It’s a multi-function styler, but the Airwrap really shines as a curling iron. Its secret is in its air flow. It employs what’s called the Coanda effect. Using its internal motor (remember, Dyson is famous for its powerful vacuums), it creates a vortex of air inside the hollow barrel powerful enough to draw your hair to it. All you have to do is place the end of your hair near the barrel, and the machine does the gripping and wrapping for you, so you don’t have to worry about touching a hot curling barrel.

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Heat can damage hair of all types, and traditional curling irons typically heat up to around 400 to 430 degrees Fahrenheit. The Airwrap uses less direct heat, and it continuously measures the temperature so it never goes above 302 degrees.

The Airwrap is designed to be used on damp hair, which is unusual for hair gadgets. Most flat irons and curling irons need to be used on dry hair, or else you run the risk of them frying your strands. But the Coanda airflow safely does the drying and styling in one, without singeing any hairs. After washing your hair, you can use the dryer attachment (which has the same open design as Dyson’s larger Supersonic hair dryer) to get your hair from soaking wet to damp before going in with the curling barrel. Jon Reyman, Dyson’s global styling ambassador, told me that coarser hair can be mostly dry before using the Airwrap, but softer hair should be left damp.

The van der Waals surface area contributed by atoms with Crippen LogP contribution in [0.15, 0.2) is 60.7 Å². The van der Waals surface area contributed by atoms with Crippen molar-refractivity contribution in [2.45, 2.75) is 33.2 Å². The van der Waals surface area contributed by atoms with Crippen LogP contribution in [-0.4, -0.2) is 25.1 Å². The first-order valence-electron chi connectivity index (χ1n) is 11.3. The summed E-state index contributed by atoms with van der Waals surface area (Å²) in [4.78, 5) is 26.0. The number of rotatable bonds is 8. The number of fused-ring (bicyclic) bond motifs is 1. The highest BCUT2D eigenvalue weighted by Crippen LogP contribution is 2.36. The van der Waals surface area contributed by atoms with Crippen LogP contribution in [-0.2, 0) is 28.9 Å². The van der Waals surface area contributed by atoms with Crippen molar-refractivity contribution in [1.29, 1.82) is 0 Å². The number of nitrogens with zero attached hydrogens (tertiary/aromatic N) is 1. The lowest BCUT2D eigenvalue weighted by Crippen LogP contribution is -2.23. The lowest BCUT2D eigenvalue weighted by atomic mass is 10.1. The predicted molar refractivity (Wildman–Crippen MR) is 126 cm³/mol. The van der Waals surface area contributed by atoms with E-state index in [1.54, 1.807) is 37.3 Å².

I found it worked best for my coarse hair after a few strokes through with the hot air brush, which left it just slightly damp to the touch while smoothing out my natural frizz-prone curls enough to make nice large waves that didn’t need touching up at the roots. To get more of a beachy wave, I wrapped the hair around the barrel myself and then turned the Airwrap on, which helps to manipulate the hair into a wave pattern rather than a spiral. Like I would after using any curling device, I let the curls set and then run my fingers through my hair so I’m not left with super-tight princess curls.

Each size barrel comes with two versions, one oriented clockwise and the other oriented counter-clockwise, so you can make curls that go in both directions. This makes it almost effortless to create a face-framing hair style. If you’ve ever curled your hair with a traditional curling or flat iron, you know that it can be hard to get each side to curl away from the face; I always struggle with my right side. If you’re a pro at doing hair, you might be laughing at this silly detail. But with two separate barrels, there’s none of the awkward maneuvering required to get that perfect face-framing style just right.